Some people also call wait-a-minute bush catsclaw, but it's a different species mimosa biuncifera. It also has that evil recurved thorn - though it tends to be a smaller bush, closer to the ground, and a little more delicate (if something so viscious can be thought of that way) They're both in the same family as the mesquites, palo verdes and other acacias found all over the Sonoran...
-----------------------------------
It troubles me that these days no matter how cynical you become, it's never enough to keep up
- Lilly Tomlin

User avatar
nonot
Posts: 1922
Joined: Nov 18 2005 11:52 pm
City, State: Phoenix, AZ

Re: Are catclaws native to the Supes?

Post by nonot » Dec 15 2008 6:08 pm

I just pulled out a thorn tip from our Rough Canyon trip a month ago last night...that sucker was in there deep.

How do you make it into a food source...eat only the animals it ensnares??
http://hikearizona.com/garmin_maps.php

Hike Arizona it is full of sharp, pointy, ankle-twisting, HAZmaster crushing ROCKS!!
Hike Arizona it is full of sharp, pointy, shin-stabbing, skin-shredding plants!
Hike Arizona it is full of striking, biting, stabbing, venomous wildlife!

User avatar
SuperstitionGuy
Posts: 1563
Joined: Dec 25 2005 8:24 pm
City, State: Apache Junction, Arizona

Re: Are catclaws native to the Supes?

Post by SuperstitionGuy » Dec 15 2008 9:19 pm

rally_toad wrote:After going on the JF-Fish Creek loop with the Supes HAZ wrecking crew, I had a small catclaw thorn stuck in my finger for at least a week, it would not come out.
If you had been carrying the Extractor snake bit kit you could have sucked it out at the time and saved a lot of pain and suffering.. :bigth:
A man's body may grow old, but inside his spirit can still be as young and restless as ever.
- Garth McCann from the movie Second Hand Lions

Another victim of Pixel Trivia.

Current avatar courtesy of Snakemarks

User avatar
nonot
Posts: 1922
Joined: Nov 18 2005 11:52 pm
City, State: Phoenix, AZ

Re: Are catclaws native to the Supes?

Post by nonot » Dec 15 2008 11:36 pm

Yeah, and it would have helped with te-wa biting you every 20 minutes too :o
http://hikearizona.com/garmin_maps.php

Hike Arizona it is full of sharp, pointy, ankle-twisting, HAZmaster crushing ROCKS!!
Hike Arizona it is full of sharp, pointy, shin-stabbing, skin-shredding plants!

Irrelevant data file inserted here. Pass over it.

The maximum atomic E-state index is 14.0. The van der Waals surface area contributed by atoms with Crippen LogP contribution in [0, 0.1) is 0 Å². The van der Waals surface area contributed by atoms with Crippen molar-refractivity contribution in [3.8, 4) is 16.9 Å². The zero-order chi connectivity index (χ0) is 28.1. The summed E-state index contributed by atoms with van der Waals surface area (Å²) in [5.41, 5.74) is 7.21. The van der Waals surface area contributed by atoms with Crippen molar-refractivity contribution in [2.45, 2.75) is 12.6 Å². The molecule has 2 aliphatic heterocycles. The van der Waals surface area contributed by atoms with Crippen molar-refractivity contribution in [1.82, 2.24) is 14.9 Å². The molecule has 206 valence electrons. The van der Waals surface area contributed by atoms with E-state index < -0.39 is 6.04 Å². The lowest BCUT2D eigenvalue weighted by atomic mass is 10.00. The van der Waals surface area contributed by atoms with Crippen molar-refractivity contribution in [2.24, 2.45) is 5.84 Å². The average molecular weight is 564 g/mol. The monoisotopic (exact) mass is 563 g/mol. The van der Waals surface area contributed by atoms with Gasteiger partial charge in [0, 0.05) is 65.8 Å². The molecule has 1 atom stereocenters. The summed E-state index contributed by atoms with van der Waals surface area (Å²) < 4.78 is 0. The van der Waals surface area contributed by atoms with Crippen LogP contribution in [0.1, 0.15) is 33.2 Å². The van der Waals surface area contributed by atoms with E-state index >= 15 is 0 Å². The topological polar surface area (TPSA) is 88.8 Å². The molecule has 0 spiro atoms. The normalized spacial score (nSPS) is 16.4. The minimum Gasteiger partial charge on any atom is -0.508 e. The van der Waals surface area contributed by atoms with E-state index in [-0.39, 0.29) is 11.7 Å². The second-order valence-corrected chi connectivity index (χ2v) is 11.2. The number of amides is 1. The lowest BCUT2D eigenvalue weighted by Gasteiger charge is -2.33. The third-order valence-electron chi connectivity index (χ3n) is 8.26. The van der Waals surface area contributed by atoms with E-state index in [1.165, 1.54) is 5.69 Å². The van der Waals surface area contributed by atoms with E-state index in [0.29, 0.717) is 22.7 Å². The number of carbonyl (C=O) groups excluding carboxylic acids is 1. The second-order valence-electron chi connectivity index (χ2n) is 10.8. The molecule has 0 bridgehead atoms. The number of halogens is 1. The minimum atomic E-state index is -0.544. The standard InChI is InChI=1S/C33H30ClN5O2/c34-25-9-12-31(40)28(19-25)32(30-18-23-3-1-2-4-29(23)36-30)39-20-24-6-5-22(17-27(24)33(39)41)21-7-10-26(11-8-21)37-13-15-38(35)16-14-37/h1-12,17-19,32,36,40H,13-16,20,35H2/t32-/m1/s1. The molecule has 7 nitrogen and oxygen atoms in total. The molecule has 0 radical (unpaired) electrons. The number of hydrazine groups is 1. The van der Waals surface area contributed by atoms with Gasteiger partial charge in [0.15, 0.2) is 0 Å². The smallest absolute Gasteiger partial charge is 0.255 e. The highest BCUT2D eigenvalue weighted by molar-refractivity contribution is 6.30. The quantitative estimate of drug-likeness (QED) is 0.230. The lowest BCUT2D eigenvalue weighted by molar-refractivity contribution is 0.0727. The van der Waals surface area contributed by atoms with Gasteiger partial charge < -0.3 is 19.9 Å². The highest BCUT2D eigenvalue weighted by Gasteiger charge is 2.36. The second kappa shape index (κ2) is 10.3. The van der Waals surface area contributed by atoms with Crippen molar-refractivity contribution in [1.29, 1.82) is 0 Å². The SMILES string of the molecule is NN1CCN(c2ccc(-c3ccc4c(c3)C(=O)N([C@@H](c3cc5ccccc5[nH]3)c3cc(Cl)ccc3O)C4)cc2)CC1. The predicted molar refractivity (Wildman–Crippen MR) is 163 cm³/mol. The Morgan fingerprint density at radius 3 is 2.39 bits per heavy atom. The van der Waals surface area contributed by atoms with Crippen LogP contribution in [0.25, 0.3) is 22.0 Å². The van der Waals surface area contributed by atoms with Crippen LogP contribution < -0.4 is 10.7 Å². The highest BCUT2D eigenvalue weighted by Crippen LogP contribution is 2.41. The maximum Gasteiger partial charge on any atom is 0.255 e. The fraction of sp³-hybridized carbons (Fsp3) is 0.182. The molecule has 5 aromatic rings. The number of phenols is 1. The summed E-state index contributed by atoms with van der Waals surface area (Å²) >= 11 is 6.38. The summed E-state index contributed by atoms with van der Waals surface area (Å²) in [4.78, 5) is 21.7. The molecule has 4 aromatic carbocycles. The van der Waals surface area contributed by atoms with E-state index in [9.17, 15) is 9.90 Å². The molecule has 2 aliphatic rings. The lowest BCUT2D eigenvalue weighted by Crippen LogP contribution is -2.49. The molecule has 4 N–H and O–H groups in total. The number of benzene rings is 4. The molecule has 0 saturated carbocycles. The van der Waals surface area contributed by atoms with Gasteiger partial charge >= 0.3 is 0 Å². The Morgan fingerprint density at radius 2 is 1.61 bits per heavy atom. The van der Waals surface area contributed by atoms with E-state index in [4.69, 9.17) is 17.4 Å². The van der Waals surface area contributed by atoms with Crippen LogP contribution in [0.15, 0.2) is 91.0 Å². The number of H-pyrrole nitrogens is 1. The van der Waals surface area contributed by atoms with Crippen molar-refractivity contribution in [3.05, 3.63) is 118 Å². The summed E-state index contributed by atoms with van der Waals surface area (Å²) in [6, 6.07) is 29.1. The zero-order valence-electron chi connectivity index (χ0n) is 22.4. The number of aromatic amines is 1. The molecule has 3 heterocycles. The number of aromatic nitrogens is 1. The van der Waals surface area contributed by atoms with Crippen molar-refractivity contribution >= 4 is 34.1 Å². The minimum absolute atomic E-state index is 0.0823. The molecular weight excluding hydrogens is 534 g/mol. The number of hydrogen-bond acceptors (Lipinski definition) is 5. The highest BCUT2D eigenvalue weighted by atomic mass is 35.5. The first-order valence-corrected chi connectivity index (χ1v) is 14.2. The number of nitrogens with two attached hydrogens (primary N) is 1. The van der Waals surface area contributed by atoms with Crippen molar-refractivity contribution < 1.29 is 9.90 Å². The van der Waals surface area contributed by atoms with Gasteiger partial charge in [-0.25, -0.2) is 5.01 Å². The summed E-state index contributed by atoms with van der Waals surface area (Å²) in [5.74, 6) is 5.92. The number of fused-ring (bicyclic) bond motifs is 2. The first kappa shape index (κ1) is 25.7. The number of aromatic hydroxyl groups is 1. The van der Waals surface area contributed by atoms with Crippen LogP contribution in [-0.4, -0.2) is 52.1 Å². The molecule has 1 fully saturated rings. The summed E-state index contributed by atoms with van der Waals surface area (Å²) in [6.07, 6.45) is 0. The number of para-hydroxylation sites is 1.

Hike Arizona it is full of striking, biting, stabbing, venomous wildlife!

User avatar
big_load
Posts: 4347
Joined: Oct 28 2003 11:20 am
City, State: Andover, NJ

Re: Are catclaws native to the Supes?

Post by big_load » Dec 15 2008 11:48 pm

SuperstitionGuy wrote:If you had been carrying the Extractor snake bit kit you could have sucked it out at the time and saved a lot of pain and suffering..
The last place I dug a catclaw hook from would have been really hard to reach with an extractor, unless I had a really brave volunteer. :sl:

User avatar
nonot
Posts: 1922
Joined: Nov 18 2005 11:52 pm
City, State: Phoenix, AZ

Re: Are catclaws native to the Supes?

Post by nonot » Dec 15 2008 11:53 pm

The last place I dug a catclaw hook from would have been really hard to reach with an extractor, unless I had a really brave volunteer.
Is this the segue to merge this with the hiking nekkid thread? :scared:
http://hikearizona.com/garmin_maps.php

Hike Arizona it is full of sharp, pointy, ankle-twisting, HAZmaster crushing ROCKS!!
Hike Arizona it is full of sharp, pointy, shin-stabbing, skin-shredding plants!
Hike Arizona it is full of striking, biting, stabbing, venomous wildlife!

User avatar
rushthezeppelin
Posts: 371
Joined: Oct 25 2008 2:42 am
City, State: Tempe, AZ

Re: Are catclaws native to the Supes?

Post by rushthezeppelin » Dec 16 2008 11:01 am

writelots wrote:Here in Pima County, it's actually a protected species - if you rip one out while you're building your house, you have to plant 2 more in it's place. Hard to imagine it needs our protection - it seems to have a pretty effective home security system.
Why does it need protection? My god the stuff grows like wildfire and it protects itself pretty well, I just can't see it needing our help to survive :?

Post Reply

Return to “Flora”


cron